“I write to indict mankind,” William Gass said on Monday night. But, in his discussion of his work as part of the “Works in Progress Series,” Gass indicted himself more than others.

Well-known for a variety of works, Gass’ latest novel, “The Tunnel” has been one of his best received. Spending a collective 30 years on the book alone, it has become, in the six years since its publishing, one of his most-read works. Gass, however, began his career with short stories, eventually giving way to a novella/essay style.

Originally from Warren, Ohio, Gass served in the navy during World War II before earning a doctorate in philosophy from Cornell University. Currently, Gass is a professor of philosophy at Washington University in St. Louis. Although he claimed that “writing has almost always been difficult for [him], something [he] had to do,” his achievements suggest otherwise.

After only 10 years at Washington U., Gass became the David May Distinguished University Professor in the Humanities. Additionally, he created the university’s International Writers Center, where he is currently serving as the president. Other accolades include two National Book Critics Circle Awards in the category of criticism and the Lannan Foundation Lifetime Achievement Award, among others.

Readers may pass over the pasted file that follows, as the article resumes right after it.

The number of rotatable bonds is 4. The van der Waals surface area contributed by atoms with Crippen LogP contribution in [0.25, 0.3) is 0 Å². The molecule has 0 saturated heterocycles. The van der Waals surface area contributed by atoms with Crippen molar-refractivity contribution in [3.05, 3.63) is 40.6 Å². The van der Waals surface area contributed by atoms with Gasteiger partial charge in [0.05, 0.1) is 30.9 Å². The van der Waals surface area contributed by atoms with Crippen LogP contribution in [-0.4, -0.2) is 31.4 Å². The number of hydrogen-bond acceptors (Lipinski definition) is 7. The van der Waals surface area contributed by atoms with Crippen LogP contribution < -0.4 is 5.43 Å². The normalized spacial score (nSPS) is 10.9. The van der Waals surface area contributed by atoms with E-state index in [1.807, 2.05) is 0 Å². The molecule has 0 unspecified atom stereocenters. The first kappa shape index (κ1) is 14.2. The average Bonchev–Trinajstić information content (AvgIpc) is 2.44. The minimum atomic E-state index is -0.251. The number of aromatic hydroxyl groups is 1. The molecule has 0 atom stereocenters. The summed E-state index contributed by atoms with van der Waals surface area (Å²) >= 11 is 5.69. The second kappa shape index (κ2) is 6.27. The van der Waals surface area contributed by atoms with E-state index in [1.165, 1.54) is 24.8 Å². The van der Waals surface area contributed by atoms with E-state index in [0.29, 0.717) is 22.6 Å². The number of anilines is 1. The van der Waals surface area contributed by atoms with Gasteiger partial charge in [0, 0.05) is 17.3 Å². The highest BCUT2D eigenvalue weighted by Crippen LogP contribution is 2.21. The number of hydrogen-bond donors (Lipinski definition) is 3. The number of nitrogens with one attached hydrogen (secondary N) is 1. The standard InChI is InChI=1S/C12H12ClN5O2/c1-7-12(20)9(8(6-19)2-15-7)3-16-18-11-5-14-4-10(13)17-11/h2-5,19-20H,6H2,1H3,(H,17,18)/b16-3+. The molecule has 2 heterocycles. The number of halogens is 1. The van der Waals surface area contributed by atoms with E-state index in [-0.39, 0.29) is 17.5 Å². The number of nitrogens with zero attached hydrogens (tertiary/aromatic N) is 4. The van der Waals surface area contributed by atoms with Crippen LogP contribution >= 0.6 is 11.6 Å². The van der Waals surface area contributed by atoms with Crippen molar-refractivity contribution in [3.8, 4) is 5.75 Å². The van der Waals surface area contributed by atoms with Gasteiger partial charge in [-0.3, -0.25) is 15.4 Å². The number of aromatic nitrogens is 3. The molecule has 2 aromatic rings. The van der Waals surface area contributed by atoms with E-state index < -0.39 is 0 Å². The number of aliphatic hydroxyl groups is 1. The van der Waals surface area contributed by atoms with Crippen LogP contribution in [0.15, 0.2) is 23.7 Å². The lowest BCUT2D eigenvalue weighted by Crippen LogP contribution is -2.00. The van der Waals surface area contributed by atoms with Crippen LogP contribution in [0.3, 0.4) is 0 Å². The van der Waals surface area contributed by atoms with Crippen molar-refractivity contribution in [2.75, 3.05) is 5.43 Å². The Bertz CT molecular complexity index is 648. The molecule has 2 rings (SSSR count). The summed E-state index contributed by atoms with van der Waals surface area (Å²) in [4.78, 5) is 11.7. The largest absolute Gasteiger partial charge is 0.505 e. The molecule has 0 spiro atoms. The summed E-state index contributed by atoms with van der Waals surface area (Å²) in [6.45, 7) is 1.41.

Gass captivated the audience with self-criticism of his writing style, charging himself with multiple infractions including excessive “naming, metaphoring and preaching.” He included excerpts of his works from his earliest limericks written in childhood to his more recent essays and novels, especially “The Tunnel.”

Although he describes his poems as poor, he recognizes the sensational imagery he employs in his later writing. Yet, Gass still feels uncomfortable with his talent, accusing his use of imagery as being “a curse disguised as a blessing.”

In turn, Gass offered advice to the potential writers present. While maintaining a jovial atmosphere throughout much of the talk, Gass departed from this format to offer his more serious recommendations.

After criticizing his verbosity in description, he proposed “to have a handful of nonsense is worse than a nose full of flu.” He then spoke of the structures of writing, stating “one poor paragraph stains the soul.” After this brief immersion in the serious, Gass returned to his former sarcasm.

Momentously, Gass guided future writers with his definitive concluding statement of “so, writers, get busy and stop writing.”

Yet, for Gass, there is no stop to writing. In his 81 years, his countless works, ranging from novellas and novels to essays and poems, have won praise several times repeated. But, the most important achievement for him seems to be his own satisfaction with his work, obtained through the enjoyment of the audience, a sentiment that was echoed on Monday night.

Schwartz can be reached at kschwartz@campustimes.org.



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